I think it’s a common experience among many travelers and “nomads” to have a newfound appreciation for one’s own culture after having lived abroad for a long time. Having grown up in Japan, I’ve spent most of my adult life elsewhere, and through my years of living abroad (which, after a while, loses meaning because “abroad” becomes “home”), I’ve gone through various phases of emotional attachment to, and detachment from, my own culture.

At one point, probably after being away for around 5-7 years, I had a rather idealistic and romantic view of how everything was great and beautiful in Japan: its cultural sensitivity, the politeness of the people, and of course, the delicateness of our culinary traditions.

Tempura, how it’s supposed to be

japanese-food-soba-setA warm soba noodle dish with a side of assorted pickles

Of course, these are some of the most beautiful and notable aspects of the Japanese culture that I am and should be proud of. But just because we have amazing food in Japan, doesn’t mean everything about our culture is rosy. Living outside of the country and not living as part of the culture on a daily basis, however, I could – and happily did – focus only on the beautiful and the elegant; on all the things that made me feel sometimes nostalgic about what I thought, or wanted to think, represented “home”.

When Worrying Too Much about Harmony Leads to Disharmony

And then, after a few more years of not living in Japan, came the opposite phase. I was just really unhappy about how conservative, reserved, and narrow-minded our culture can be. I think this was kind of an intellectual (rather than emotional) reaction to what I perceived as all the problems our country had, which were exacerbated by the conservative tendencies in our culture that made necessary social changes almost impossible.

It’s precisely because everyone worries so much all the time about wa, I thought, that the old ways persist and we can’t make progressive changes in our society. What good is harmony when we’re just so afraid of offending others that we can’t speak up against archaic tendencies that are making people unhappy?

A few years ago, I came across an illustrated book by the actor and writer Suzuki Matsuo that really resonated with me because of all the frustration I was feeling about the way some things in Japan were taken for granted just because they’ve always been that way. The book,「気づかいルーシー」(“caring/concerned Lucy”), is a story about a little girl Lucy and people around her who bend over backwards to avoid upsetting her feelings. They are so worried about hurting the happy little girl they’d do anything – including lying about who they are – to prevent her from noticing that things have changed.

「気づかいルーシー」(kizukai lucy) by Suzuki Matsuo.

Of course, the story is comically and adorably exaggerated, but I do find that some aspects of Japanese culture and its manifestation in our daily experiences are the results of not-so-adorably exaggerated insistence on “the way things are supposed to be”, and this can get really tiresome.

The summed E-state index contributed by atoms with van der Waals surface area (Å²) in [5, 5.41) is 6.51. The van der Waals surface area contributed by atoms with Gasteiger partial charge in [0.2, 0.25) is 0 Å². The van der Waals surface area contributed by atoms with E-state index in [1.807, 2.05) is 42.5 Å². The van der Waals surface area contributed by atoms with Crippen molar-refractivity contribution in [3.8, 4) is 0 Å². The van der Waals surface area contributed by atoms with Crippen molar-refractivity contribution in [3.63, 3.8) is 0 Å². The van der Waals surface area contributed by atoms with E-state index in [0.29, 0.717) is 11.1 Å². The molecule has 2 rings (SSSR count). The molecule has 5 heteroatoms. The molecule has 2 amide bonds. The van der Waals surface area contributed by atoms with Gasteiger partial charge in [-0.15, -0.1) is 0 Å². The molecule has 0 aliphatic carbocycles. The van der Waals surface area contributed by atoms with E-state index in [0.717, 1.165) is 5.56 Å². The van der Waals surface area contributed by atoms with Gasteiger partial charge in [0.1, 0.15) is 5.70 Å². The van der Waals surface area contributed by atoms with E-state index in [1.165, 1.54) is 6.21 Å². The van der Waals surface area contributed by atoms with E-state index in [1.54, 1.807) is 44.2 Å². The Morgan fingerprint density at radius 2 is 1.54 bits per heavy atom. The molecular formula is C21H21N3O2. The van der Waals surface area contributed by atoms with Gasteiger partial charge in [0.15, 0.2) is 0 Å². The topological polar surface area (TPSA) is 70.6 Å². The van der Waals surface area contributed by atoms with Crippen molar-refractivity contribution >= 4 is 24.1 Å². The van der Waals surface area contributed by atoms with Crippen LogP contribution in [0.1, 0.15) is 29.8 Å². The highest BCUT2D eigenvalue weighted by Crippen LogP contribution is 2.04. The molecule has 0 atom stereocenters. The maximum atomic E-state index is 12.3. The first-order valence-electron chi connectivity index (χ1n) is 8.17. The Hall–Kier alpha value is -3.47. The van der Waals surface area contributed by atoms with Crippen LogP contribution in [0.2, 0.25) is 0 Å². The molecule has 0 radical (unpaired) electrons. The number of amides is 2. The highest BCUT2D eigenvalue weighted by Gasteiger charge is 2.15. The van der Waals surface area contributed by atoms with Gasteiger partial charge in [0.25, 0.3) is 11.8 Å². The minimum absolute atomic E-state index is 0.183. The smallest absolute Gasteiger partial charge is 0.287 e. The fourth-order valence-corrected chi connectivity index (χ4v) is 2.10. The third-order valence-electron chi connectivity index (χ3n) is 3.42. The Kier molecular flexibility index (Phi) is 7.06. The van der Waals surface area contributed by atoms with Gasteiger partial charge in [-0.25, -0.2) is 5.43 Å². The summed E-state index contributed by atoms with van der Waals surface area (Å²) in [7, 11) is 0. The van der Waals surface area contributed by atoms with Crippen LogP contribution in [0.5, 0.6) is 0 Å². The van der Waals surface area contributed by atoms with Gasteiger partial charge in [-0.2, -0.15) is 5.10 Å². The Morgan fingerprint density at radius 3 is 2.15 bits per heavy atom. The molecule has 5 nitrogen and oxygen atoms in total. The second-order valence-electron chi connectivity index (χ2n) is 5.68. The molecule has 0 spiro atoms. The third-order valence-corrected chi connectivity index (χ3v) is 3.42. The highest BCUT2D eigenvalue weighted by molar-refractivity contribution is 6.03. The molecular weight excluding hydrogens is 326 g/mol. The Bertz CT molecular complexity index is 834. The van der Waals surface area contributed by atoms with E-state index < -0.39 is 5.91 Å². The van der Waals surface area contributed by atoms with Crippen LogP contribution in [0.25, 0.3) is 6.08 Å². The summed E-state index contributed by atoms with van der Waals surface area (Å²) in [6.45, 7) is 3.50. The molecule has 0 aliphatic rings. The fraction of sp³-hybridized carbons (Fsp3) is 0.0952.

For example, at some ceremonial or ritualistic occasions (whether the occasion is joyful or sorrowful), things are so highly formalized that you don’t feel like you are genuinely participating in the expressing of feelings and emotions and the experience of being together to share those feelings and emotions. Or, sometimes the insistence of being polite and avoiding offending others goes too far that it turns into exactly the opposite of what’s meant to be avoided: being rude and offending others (and, when the person on the receiving end of such rigid insistence on politeness is also rigidly polite, like in the case of Lucy from the above book, what happens is everyone suppressing their inner doubts and continuing to play the roles in the politeness theater that they think they are obliged to work in).

Of course, it’s also not fair to paint an overly negative picture about the conservative tendencies of our culture based on these specific instances. As with most things related to cultures, generalizing only works to a certain extent, because a culture is a living and constantly evolving collective expression of individual experiences, with many different ideas, perspectives and interpretations, and with many different factors from both inside and outside influencing it.

So even those that are among the most change-averse of cultures (of which I think Japanese culture is one) are undergoing a lot of changes, and so blanket statements judging a culture (like, “it’s so conservative”) or generalized opinions about a group of people (like, “Japanese people are always so polite because they value harmony over everything else”) may be interesting and useful in some context, and may even be accurate to a degree, but are largely pointless when exploring one’s emotional connections to a culture and cultural identity.

Finding My Own Way of Defining Cultural Identity

So that’s where I am now, on my own soul-searching, identify-defining, and cultural-roots-rediscovering journey. I’ve come to realize that I don’t want to necessarily hold onto a romanticized vision of how beautiful and elegant everything is in Japan, nor to be bound by a decidedly negative view of how suffocating the conservative attitude in our culture can be.

Instead, I’m proactively seeking opportunities to learn about different aspects of both the traditional and contemporary Japan, and intentionally striving to balance my emotional reactions to what I instinctively appreciate about the Japanese culture (such as the elevator story from Don George’s piece) and my logical (or so I think) reaction to what I think is nonsensical or unnecessary (such as the national obsession with being overly cautious about upsetting others to the extent that the polite gestures become pointless exercises of scripted and spurious politeness).